Negotiating with criminals doesn't always work out, as Kansas Heart Hospital in Wichita learned last week. The hospital paid to get files back after falling victim to ransomware, but only got "partial access" and a demand for more money, Techspot is reporting.
That's right: the criminals got their ransom, and then decided they wanted more money. The hospital's president, Dr. Greg Duick says the hospital is not paying up.
Duick won't reveal which malware hit the hospital, or how much money was paid to the attackers.
"I'm not at liberty, because it's an ongoing investigation, to say the actual exact amount," said Duick. "A small amount was [paid]."
The hospital had a plan for this sort of attack, and it's not clear why it didn't work. Without more details from Kansas Heart, it's hard to say. But there's at least one bright side.
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"The patient information never was jeopardized, and we took measures to make sure it wouldn't be," said Duick.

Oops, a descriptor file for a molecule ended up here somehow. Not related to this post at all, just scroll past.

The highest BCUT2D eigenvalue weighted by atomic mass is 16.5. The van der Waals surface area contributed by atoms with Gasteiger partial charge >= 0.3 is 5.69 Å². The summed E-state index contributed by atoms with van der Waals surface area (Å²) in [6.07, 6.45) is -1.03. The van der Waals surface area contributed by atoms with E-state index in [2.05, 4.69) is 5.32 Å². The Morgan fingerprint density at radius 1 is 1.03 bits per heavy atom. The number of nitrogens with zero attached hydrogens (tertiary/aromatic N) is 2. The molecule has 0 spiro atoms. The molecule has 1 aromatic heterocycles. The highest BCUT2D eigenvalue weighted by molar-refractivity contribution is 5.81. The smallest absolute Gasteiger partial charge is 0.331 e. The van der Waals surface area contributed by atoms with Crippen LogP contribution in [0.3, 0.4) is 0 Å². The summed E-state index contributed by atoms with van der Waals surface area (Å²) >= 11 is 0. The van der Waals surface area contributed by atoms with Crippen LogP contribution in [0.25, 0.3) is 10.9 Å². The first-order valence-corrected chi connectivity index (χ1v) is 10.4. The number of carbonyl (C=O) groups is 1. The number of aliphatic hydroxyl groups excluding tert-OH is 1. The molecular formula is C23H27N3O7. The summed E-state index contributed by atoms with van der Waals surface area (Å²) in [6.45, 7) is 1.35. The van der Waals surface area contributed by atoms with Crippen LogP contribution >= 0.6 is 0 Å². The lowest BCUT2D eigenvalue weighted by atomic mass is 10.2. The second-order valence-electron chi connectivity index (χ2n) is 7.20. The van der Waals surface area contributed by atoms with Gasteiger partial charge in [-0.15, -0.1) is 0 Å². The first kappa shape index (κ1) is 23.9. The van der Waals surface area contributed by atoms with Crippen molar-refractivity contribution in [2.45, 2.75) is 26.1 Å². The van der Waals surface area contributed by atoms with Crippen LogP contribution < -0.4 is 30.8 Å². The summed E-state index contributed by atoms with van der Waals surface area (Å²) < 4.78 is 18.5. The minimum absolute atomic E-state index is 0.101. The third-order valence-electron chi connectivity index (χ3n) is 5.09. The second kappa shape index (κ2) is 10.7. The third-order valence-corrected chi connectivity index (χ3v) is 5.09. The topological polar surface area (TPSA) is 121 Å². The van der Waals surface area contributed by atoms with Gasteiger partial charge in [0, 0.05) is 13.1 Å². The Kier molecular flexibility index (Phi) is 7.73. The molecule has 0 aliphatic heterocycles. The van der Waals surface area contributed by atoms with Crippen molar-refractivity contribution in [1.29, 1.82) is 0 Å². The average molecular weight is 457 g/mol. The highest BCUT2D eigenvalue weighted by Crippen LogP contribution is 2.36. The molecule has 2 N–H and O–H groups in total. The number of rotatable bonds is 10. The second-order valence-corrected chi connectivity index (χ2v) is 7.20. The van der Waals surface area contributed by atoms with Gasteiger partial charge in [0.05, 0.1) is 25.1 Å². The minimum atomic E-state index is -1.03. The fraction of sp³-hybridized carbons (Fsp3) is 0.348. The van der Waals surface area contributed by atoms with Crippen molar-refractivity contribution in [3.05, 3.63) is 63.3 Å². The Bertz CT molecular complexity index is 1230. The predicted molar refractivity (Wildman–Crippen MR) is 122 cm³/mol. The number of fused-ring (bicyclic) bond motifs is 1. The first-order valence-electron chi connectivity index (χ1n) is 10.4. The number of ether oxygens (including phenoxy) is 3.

Still, this sort of thing is becoming way too common in America's hospitals, and any money paid to criminals is money not spent on providing healthcare.
Ransomware encrypts files on the victim's computers, then demands a payment for access. Typically users get access to the files after paying up, but in this case it seems like the attackers thought they could exploit the situation and get more money.
There's been a rash of ransomware infections in the U.S. healthcare market for a while now, including hospitals in Kentucky and California. Some combination of high-value, irreplaceable information and lagging IT infrastructure makes hospitals a ripe target.
Regular, air-gapped backups could seriously dull the power of such software. If you've got another copy of your data, there's no need to pay off ransomware. For our money, that's the solution hospitals, and every organization, should be looking at.